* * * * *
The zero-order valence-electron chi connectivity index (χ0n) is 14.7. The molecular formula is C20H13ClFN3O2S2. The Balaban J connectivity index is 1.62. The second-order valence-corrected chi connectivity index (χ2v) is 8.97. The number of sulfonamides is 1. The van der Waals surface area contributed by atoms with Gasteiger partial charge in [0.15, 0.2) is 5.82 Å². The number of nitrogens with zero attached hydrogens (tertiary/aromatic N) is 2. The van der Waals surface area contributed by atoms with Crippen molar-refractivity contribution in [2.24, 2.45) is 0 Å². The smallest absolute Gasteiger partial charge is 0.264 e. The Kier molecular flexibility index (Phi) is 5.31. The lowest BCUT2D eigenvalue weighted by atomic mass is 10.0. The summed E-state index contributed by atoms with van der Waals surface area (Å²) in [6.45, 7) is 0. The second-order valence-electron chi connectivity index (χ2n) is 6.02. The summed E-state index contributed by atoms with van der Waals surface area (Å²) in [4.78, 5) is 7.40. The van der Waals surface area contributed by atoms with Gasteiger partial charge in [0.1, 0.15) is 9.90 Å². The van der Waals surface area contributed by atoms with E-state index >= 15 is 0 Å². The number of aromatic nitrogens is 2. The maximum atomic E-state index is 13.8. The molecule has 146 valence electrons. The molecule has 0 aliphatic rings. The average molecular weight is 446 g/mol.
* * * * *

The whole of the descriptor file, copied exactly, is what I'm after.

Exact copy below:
The zero-order valence-electron chi connectivity index (χ0n) is 14.7. The molecular formula is C20H13ClFN3O2S2. The Balaban J connectivity index is 1.62. The second-order valence-corrected chi connectivity index (χ2v) is 8.97. The number of sulfonamides is 1. The van der Waals surface area contributed by atoms with Gasteiger partial charge in [0.15, 0.2) is 5.82 Å². The number of nitrogens with zero attached hydrogens (tertiary/aromatic N) is 2. The van der Waals surface area contributed by atoms with Crippen molar-refractivity contribution in [2.24, 2.45) is 0 Å². The smallest absolute Gasteiger partial charge is 0.264 e. The Kier molecular flexibility index (Phi) is 5.31. The lowest BCUT2D eigenvalue weighted by atomic mass is 10.0. The summed E-state index contributed by atoms with van der Waals surface area (Å²) in [6.45, 7) is 0. The second-order valence-electron chi connectivity index (χ2n) is 6.02. The summed E-state index contributed by atoms with van der Waals surface area (Å²) in [4.78, 5) is 7.40. The van der Waals surface area contributed by atoms with Gasteiger partial charge in [0.1, 0.15) is 9.90 Å². The van der Waals surface area contributed by atoms with E-state index >= 15 is 0 Å². The number of aromatic nitrogens is 2. The maximum atomic E-state index is 13.8. The molecule has 146 valence electrons. The molecule has 0 aliphatic rings. The average molecular weight is 446 g/mol.